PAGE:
Since April, I’ve written two blogs. My goal has always been to write at least one blog a week. I joke that God gave me the ability to write a sentence, and I am truly happiest turning a phrase and connecting with you. As I said in my last post, life happened. Thankfully, life happened. You see, I’m now a cancer survivor.
I’ll give you the CliffsNotes, in hopes that at least one person, hopefully more, will get a needed screening. Then, I’m going to share how I want to pay it forward, this second chance at life, in hopes of helping those with similar experiences.
In November of 2016, I went for an annual checkup and told my doctor I was having issues. I was 49. My doctor said to wait until I was 50 to get a colonoscopy, so my insurance would cover it as a screening. I turned 50 in September of 2017, but it was January 2018 before I could schedule my next annual checkup, and April 9 before I could schedule a colonoscopy, almost a year and a half after telling my doctor I was having issues. So, if something’s going on with you, get the screening or necessary test(s). Don’t be like me and trust your doctor.
The colonoscopy and resulting ultrasound showed a ping-pong ball-sized, 3.8 centimeter tumor 5 centimeters from the end of the line. From late May to mid-July, I had 28 radiation treatments and took low-dose chemotherapy pills. I’ve always had a high threshold for pain, but the radiation treatments are now my own personal benchmark of pain. Sadly, the treatments didn’t shrink the tumor, which was not hereditary, but rather a genetic mutation. On September 18, the tumor was surgically removed, and I became the recipient of a permanent colostomy during a 5 1/2-hour surgery. The surgeon told me I was cured, that he had been able to remove all the cancer. Scans had shown that the cancer was only in that one spot, and my lymph nodes were clear. The oncologist tells me that I will be cured when I am cancer free for 5 years. I am currently on the low-dose chemotherapy pills again for the next 3-4 months as insurance, in case there’s a speck of cancer that didn’t show on any of the scans.
I am grateful for so many things – my faith, friends and family, and an awesome medical team. Most of all, I am grateful to be here. As Ferris Bueller said, “Life moves pretty fast.” It moves even faster when you have cancer. Based on my experience, I’m currently working on three projects to help those with cancer and their friends and families:
The Inconvenience Journal – The Book and The Journal
Being a planner and a writer, I made my own makeshift journal/planner that began May 2, the day I first met with my oncologist. I had already started referring to the cancer as an inconvenience, something my oncologist had never heard it referred to as in his 25 years of practice. So began the Inconvenience Journal. I am currently writing the book, entitled The Inconvenience Journal, about my experience with cancer and my ostomy, and producing My Inconvenience Journal, the journal/planner that is tailored to the cancer patient’s need to keep track of a million little and big things. The book and/or journal/planner would make a great gift for friends and family to give to a cancer patient.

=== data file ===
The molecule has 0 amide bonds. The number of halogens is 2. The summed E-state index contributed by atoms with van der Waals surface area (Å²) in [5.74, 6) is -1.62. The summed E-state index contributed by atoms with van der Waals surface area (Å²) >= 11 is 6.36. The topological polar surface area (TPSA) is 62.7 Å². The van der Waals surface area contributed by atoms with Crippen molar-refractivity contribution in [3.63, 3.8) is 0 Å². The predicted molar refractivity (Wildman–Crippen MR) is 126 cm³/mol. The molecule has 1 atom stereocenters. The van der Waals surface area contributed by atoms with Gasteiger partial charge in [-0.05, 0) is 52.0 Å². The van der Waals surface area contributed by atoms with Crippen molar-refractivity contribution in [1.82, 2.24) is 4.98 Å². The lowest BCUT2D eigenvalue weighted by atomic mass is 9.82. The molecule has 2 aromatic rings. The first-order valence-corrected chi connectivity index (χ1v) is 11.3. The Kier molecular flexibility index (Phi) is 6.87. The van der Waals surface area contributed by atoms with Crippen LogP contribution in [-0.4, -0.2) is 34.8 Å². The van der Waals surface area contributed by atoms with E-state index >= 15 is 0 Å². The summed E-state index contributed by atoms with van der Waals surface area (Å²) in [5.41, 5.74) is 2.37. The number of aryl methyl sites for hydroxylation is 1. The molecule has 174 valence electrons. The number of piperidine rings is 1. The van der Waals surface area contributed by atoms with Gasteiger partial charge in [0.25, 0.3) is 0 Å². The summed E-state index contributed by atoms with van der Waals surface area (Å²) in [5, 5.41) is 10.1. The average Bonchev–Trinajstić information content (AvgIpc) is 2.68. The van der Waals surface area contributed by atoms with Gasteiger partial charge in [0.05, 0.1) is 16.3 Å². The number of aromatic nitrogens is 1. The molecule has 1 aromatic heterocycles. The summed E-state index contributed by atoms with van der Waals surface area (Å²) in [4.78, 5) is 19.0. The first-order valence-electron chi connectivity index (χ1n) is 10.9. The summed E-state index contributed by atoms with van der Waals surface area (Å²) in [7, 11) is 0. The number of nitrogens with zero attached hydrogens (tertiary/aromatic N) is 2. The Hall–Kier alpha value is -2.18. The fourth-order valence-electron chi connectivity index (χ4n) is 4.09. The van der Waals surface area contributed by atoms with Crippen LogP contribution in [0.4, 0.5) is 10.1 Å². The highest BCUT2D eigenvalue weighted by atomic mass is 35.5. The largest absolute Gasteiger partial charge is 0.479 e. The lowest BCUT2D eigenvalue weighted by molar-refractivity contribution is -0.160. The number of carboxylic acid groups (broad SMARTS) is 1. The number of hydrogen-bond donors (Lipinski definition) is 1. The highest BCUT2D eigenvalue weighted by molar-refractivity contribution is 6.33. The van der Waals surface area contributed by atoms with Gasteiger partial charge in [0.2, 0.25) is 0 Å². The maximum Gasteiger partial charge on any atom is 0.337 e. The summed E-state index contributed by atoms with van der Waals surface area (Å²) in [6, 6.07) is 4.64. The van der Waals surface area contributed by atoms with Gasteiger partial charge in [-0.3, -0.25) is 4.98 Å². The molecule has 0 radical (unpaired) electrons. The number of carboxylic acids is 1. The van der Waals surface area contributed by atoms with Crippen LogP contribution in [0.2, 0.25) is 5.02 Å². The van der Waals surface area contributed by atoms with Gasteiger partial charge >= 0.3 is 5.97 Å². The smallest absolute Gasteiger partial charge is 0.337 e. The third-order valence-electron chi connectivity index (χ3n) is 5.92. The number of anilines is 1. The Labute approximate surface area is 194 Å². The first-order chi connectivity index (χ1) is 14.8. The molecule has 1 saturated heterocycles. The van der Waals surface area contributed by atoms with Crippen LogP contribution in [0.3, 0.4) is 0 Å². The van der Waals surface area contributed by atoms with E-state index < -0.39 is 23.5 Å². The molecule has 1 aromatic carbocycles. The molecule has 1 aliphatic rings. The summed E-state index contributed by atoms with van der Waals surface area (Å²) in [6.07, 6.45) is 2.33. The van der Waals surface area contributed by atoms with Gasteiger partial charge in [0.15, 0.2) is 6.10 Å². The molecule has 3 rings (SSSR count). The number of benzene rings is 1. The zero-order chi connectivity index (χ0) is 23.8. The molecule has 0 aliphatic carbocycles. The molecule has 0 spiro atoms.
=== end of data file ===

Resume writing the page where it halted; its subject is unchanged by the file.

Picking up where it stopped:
Half of the profit from the sale of the books and journals will go to fund treatment for cancer patients and ostomy supplies. Initially, insurance denied a PET scan my oncologist ordered. I had some money set aside and paid $500 toward the $2,500 total and had the PET scan. Worth every penny for the peace of mind it gave me. My insurance paid for it afterward; however, if I wasn’t prepared to pay for it to begin with, I likely would not have had the scan, which made me think about those who don’t get the tests or treatments they need, even with insurance. Likewise, insurance doesn’t cover the cost of a full month’s worth of some ostomy supplies. Initially, my efforts will be focused on the Middle Tennessee area, but if the book and journals are wildly and widely successful, then we’ll extend geographically as far as funds allow.
Ostomy Support Group
Cliff Notes, again, to say that I’ve had some issues with my ostomy that are part of the learning curve. I started looking for a local support group, mostly for tips on life as an ostomate, and the closest groups to Murfreesboro, Tenn. are located in Nashville and Columbia. I think there might be enough people, new and seasoned, to restart a group here in Murfreesboro. I’ll be contacting the United Ostomy Associations of America, Inc. this week to see if this is a possibility and what the process is. If you or someone you know would be interested in such a support group, please let me know.
While it seems people are becoming more open about their experiences with cancer and/or ostomies, I found only a couple of books and social media posts that were helpful when I started looking for answers to questions and common experiences, which is the inspiration for the book and support group.
Until next time, if any of this post resonates with you, please feel free to let me know. I envision The Inconvenience Journal book and journal/planner to be living works, meaning to be updated and added to by the experiences of my fellow cancer warriors and their friends and families.